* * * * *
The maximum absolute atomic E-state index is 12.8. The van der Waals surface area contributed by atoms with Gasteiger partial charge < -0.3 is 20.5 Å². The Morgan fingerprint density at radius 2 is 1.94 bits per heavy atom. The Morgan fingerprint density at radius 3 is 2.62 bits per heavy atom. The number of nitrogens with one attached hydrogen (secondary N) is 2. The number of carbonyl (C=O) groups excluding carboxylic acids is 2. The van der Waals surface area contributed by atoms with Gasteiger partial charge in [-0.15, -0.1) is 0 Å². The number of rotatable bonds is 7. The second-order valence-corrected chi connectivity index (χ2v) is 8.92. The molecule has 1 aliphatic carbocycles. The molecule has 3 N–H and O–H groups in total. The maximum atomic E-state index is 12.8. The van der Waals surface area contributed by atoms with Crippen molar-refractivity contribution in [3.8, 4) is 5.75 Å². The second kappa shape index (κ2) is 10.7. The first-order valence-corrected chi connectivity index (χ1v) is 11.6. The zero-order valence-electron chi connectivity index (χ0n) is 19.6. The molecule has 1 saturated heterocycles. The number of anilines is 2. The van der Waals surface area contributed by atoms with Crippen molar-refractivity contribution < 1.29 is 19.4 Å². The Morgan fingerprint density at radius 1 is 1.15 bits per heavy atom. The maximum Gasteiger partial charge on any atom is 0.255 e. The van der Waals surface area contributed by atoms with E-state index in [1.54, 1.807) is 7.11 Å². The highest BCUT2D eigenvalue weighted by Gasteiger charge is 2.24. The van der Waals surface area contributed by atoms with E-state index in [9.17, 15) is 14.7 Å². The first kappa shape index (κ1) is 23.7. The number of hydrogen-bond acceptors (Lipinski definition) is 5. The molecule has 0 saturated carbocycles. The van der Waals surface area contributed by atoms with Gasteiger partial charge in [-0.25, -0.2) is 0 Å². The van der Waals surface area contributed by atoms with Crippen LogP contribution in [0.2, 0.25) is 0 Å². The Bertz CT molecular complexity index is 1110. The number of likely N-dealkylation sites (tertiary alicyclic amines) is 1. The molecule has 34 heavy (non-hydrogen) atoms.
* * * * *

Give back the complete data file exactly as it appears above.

The maximum absolute atomic E-state index is 12.8. The van der Waals surface area contributed by atoms with Gasteiger partial charge < -0.3 is 20.5 Å². The Morgan fingerprint density at radius 2 is 1.94 bits per heavy atom. The Morgan fingerprint density at radius 3 is 2.62 bits per heavy atom. The number of nitrogens with one attached hydrogen (secondary N) is 2. The number of carbonyl (C=O) groups excluding carboxylic acids is 2. The van der Waals surface area contributed by atoms with Gasteiger partial charge in [-0.15, -0.1) is 0 Å². The number of rotatable bonds is 7. The second-order valence-corrected chi connectivity index (χ2v) is 8.92. The molecule has 1 aliphatic carbocycles. The molecule has 3 N–H and O–H groups in total. The maximum atomic E-state index is 12.8. The van der Waals surface area contributed by atoms with Crippen molar-refractivity contribution in [3.8, 4) is 5.75 Å². The second kappa shape index (κ2) is 10.7. The first-order valence-corrected chi connectivity index (χ1v) is 11.6. The zero-order valence-electron chi connectivity index (χ0n) is 19.6. The molecule has 1 saturated heterocycles. The number of anilines is 2. The van der Waals surface area contributed by atoms with Crippen molar-refractivity contribution < 1.29 is 19.4 Å². The Morgan fingerprint density at radius 1 is 1.15 bits per heavy atom. The maximum Gasteiger partial charge on any atom is 0.255 e. The van der Waals surface area contributed by atoms with E-state index in [1.54, 1.807) is 7.11 Å². The highest BCUT2D eigenvalue weighted by Gasteiger charge is 2.24. The van der Waals surface area contributed by atoms with E-state index in [9.17, 15) is 14.7 Å². The first kappa shape index (κ1) is 23.7. The number of hydrogen-bond acceptors (Lipinski definition) is 5. The molecule has 0 saturated carbocycles. The van der Waals surface area contributed by atoms with Gasteiger partial charge in [-0.25, -0.2) is 0 Å². The van der Waals surface area contributed by atoms with Crippen LogP contribution in [0.2, 0.25) is 0 Å². The Bertz CT molecular complexity index is 1110. The number of likely N-dealkylation sites (tertiary alicyclic amines) is 1. The molecule has 34 heavy (non-hydrogen) atoms.